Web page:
There are no photographs of Walter Moras, no self-portraits, not even a portrait painted by a friend. He apparently also did not paint his wife Ida or his son Bruno. Even though Bruno Moras become a painter himself, he never immortalized his parents in a painting. Not even family photos have been found so far. It is quite possible that everything was lost in a fire during World War II. One can find the former apartments of the Moras family in Berlin 's old address books; their houses however do not exist anymore. The neighborhoods and some of the renovated houses still give an impression of how the Moras family might have lived.

Thankfully, many paintings by Walter Moras have survived the stormy times. In the past 20 years alone, his paintings were offered in over 100 art auctions all over Europe . There is neither a catalog raisonné, nor an inventory of his estate. His presence in museums is slim. Hans F. Scheers mentions Walter Moras in Volume 1 of his “Gemälde in deutschen Museen/ Paintings in German museums” of the 19 th century only three times. According to my research, there should be about 200 paintings privately owned by collectors and friends of the painter.

Strangely, there are no comments on his work by himself or even remarks about him by his known contemporaries. His mention in Thieme/Becker is some sort of knightly accolade, but in fact offers wrong annual details.

The information in Boetticher's “Malerwerke des 19. Jahrhunderts/ Paintings of the 19 th century” on exhibitions Walter Moras took part in, as well as sales he made through well-known art dealer Rudolph Lepke, however, is insightful and relevant. Walter Moras was not a member of the Berlin Künstlerverein, though given his talent this certainly would have been an option. Furthermore, his tutor Prof. Hermann Eschke was established there and would have surely paved the way for him. Walter Moras was also not connected to the Norddeutsche Künstlerkolonie despite his many travels in the area for his plein-air work. Also, he must have ­encountered its most famous representatives Carl Malchin, Paul Müller-Kaempff, Friedrich Wachenhusen as well as others at various exhibitions in Berlin or of the Kunstverein Bremen. He also personally knew the slightly older Louis Dozette, a successful student of Hermann Eschke and well-known “moon light” painter.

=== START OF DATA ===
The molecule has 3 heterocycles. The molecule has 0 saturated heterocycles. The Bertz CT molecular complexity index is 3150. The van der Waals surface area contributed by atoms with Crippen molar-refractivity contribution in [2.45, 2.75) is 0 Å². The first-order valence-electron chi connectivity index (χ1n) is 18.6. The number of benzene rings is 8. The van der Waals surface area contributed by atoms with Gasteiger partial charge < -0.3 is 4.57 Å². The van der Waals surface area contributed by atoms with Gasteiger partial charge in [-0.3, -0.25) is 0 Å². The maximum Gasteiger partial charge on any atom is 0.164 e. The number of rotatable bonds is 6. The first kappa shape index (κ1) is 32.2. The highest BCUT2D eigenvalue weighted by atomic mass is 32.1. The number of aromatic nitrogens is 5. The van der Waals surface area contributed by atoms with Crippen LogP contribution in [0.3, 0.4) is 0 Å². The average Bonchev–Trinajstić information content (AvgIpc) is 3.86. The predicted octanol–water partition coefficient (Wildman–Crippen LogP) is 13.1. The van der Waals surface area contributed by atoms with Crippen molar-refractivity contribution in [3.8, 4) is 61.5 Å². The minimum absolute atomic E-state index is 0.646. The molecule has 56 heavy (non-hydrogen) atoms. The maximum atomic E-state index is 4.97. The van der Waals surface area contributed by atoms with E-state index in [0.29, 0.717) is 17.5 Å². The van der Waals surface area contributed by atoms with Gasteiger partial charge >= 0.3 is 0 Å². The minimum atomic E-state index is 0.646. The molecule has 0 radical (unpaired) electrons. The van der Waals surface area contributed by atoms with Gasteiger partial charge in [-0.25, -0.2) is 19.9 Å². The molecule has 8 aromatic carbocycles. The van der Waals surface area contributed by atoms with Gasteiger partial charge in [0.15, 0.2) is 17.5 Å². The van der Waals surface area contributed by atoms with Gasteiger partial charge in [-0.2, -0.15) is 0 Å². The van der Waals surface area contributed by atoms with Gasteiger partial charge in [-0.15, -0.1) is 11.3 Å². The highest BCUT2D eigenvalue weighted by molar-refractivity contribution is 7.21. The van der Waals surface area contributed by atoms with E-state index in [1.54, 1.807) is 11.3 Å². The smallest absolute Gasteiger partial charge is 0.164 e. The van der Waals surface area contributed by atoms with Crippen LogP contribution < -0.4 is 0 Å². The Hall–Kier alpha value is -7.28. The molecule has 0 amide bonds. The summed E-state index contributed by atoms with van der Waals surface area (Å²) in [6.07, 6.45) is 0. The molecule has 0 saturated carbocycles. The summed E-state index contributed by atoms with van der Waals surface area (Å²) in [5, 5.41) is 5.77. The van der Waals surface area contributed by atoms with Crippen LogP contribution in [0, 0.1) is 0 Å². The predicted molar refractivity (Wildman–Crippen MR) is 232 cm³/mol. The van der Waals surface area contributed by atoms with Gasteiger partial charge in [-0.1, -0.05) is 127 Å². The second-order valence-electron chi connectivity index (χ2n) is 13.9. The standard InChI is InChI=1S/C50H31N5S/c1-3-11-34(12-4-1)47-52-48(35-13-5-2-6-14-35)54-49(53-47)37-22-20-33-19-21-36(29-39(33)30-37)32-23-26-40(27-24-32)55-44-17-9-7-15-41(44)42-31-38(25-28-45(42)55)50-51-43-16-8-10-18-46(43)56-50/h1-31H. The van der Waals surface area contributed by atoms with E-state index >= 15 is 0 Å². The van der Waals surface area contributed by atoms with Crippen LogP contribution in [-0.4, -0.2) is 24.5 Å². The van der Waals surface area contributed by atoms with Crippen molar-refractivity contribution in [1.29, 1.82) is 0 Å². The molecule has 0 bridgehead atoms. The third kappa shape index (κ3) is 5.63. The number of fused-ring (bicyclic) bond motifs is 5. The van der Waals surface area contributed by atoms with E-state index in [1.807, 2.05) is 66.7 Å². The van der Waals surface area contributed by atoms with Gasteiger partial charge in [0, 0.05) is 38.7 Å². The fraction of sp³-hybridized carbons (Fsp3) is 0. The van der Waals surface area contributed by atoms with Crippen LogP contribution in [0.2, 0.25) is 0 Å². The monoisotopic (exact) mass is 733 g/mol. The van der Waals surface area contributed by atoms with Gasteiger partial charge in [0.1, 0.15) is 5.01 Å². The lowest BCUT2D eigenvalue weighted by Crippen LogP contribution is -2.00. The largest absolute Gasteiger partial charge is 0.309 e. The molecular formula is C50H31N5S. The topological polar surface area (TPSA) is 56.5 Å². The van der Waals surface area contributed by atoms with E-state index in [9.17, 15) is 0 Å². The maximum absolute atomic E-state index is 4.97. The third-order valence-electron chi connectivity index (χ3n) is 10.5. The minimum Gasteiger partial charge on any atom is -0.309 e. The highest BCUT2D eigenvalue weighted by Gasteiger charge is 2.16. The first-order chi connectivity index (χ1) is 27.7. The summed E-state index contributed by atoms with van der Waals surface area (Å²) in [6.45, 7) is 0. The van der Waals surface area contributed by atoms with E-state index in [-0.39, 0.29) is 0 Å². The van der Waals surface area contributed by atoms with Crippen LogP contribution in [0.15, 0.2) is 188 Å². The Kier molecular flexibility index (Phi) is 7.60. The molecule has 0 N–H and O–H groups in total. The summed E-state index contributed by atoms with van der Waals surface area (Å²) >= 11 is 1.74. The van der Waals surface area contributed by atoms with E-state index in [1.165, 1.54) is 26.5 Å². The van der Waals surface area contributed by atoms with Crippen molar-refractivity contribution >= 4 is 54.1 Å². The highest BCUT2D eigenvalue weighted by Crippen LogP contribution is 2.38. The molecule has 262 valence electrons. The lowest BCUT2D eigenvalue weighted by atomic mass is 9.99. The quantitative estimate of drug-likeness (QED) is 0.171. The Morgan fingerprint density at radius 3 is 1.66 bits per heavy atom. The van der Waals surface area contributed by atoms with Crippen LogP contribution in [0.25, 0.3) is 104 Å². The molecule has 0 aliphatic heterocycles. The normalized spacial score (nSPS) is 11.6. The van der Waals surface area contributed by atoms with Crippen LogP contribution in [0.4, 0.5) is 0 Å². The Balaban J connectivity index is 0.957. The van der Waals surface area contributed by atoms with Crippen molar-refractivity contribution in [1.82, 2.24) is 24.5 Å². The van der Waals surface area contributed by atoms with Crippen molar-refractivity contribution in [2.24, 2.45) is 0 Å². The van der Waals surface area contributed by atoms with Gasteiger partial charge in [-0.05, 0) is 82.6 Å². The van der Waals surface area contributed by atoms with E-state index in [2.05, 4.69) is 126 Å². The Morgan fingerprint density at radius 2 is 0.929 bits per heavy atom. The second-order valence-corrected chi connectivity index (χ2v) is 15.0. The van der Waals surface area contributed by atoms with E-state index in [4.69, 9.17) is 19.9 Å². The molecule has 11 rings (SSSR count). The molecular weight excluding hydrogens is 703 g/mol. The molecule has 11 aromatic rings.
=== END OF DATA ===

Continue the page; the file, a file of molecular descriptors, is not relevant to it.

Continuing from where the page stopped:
The Schlossmuseum in Lübben dedicated an exhibition to Walter Moras' oeuvre in 2007 and showcased an important segment of his work: the Spreewald. It is about time to solve the riddle of his life and work and to make the landscapist Walter Moras as famous as his paintings. This is why I attempt a first biography on my website.

I was able to trace the personal data of Walter Moras and his son Bruno in the historical population index of Berlin . The Protestant central archive of Berlin also held Walter Moras' baptismal certificate with detailed information on his parents. A distant relative owned the Moras family‘s genealogy, which fortunately branches out quite a bit. This demonstrates that his ancestors stem from the Rhineland . The landscapist Walter Moras was the first of his family born in Berlin .